Mar 032016


Aussie Cyril

I feel compelled to modify most of Aussie Cyril’s pics. But this is one is great as it is. I love the bright pop-arty blue and rounded corners: vaguely 1960s retro, no?.

    ‘I love women.’ The eye of Aussie Cyril’s small camera click-click-clicks, his plump lips smiling.
    I adjust myself on his chaise longue, offering him a shoulder. ‘Ah. No – I mean, my question was just in general terms. About how Art Nude photographers’ ways of relating to their models have differed from the historical precedent of artists’ relationships to their models.’ Slithering on the silk draperies I shift a cushion, pose again. ‘I’m curious to find out if there’s a difference.’
    ‘Wait’ – Aussie Cyril swaps the small camera for a chunky one with a vulgarly long lens, then continues snapping. ‘I don’t think one can generalise. About either photographers or artists. Personally I photograph women because I love women. I would not want to photograph a male model. The very thought makes me shrink. Ooh, that’s lovely. Absolutely lovely. More of that – yes – ’
    ‘That’s so different from my experience of working with artists. We models are certainly not always loved. We’re viewed as a kind of tool, and we just do as we’re instructed.’
    Aussie Cyril pauses at this, momentarily leaning on the oak panelling to look at me. ‘Whereas I’ll do anything you say.’ Click, click, click.
    ‘Erm … Is that – usual? The photographer led by the model?’
    Click – ‘that’s terrific…’ – click. ‘My dear Suki, you’ll find out that there have been very many Art Nude photographers and there’s a great diversity of behaviours. But I reckon by and large the relationship to a model is an intimate and caring one.’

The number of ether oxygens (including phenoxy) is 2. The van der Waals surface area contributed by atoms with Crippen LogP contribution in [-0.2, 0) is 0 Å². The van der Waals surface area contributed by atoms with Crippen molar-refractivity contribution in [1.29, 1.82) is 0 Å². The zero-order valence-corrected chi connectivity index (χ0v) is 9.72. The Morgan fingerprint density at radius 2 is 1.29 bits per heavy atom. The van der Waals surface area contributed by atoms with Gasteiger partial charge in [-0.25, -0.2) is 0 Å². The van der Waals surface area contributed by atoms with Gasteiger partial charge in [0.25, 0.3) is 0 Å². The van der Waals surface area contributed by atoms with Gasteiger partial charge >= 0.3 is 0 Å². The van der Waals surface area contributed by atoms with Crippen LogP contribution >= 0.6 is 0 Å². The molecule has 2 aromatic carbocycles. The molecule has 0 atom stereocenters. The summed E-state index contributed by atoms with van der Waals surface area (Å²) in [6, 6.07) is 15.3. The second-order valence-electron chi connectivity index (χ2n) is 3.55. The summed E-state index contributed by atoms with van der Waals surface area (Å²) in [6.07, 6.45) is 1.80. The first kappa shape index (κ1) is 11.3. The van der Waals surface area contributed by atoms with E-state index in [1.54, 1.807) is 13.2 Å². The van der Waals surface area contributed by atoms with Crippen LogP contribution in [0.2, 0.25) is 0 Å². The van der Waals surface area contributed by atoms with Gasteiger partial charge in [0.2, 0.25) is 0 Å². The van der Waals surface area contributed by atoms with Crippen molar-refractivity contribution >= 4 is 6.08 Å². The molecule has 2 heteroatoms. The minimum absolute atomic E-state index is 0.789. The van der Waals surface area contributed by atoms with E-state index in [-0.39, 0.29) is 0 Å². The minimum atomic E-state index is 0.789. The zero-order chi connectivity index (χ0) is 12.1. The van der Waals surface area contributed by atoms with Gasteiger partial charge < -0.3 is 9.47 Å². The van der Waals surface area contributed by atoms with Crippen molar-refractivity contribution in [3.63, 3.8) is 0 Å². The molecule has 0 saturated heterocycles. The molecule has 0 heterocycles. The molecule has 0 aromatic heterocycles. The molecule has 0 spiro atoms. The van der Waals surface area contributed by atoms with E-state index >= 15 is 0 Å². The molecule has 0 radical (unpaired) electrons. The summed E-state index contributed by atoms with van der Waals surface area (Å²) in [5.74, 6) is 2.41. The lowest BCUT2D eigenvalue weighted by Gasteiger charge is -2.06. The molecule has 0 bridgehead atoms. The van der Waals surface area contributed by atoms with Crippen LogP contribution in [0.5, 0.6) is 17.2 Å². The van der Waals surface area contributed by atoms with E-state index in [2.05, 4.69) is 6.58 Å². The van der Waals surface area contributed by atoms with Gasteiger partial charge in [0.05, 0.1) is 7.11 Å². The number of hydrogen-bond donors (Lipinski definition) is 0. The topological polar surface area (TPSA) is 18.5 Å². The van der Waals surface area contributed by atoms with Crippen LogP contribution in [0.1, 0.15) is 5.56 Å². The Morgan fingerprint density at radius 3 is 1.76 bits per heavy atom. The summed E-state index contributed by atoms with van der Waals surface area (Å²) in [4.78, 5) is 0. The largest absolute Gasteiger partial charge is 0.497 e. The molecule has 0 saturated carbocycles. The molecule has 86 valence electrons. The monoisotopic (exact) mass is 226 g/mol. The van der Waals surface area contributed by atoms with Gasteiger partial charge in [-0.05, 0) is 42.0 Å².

‘Tuh. Whereas artists like Euan Uglow could work with a model for hours, days, months, years, and yet be absolutely disengaged from that human being. Like, one time a model died, so he just found another model with an identical physique and carried on with his painting! The model was a plank, not a personality. Why didn’t he just bloody well take photographs, if he was that fanatical about precision recording? Or else why not just set up a technically challenging still-life? Why use a human?’

As Cyril drives me home his hand comes to rest too close to my thigh.
    ‘Ahem. I liked your use of drapes and sheets to get those varied backdrops. And your apartment’s amazing.’
    ‘I was very lucky to find that historic French Concession villa before real estate went through the roof.’
    The fake grandeur of the new-built university campus looms ahead. ‘Okay, this is my gate. Thanks, Cyril – it’s been a really good session.’
    He pulls in, and presses a thick wad of hundred yuan notes into my hand. ‘Thank you, Suki, so very much’ – he leans in, breathing heavily – ‘I’d like to do many more shoots with you. Very very soon. A bientot!’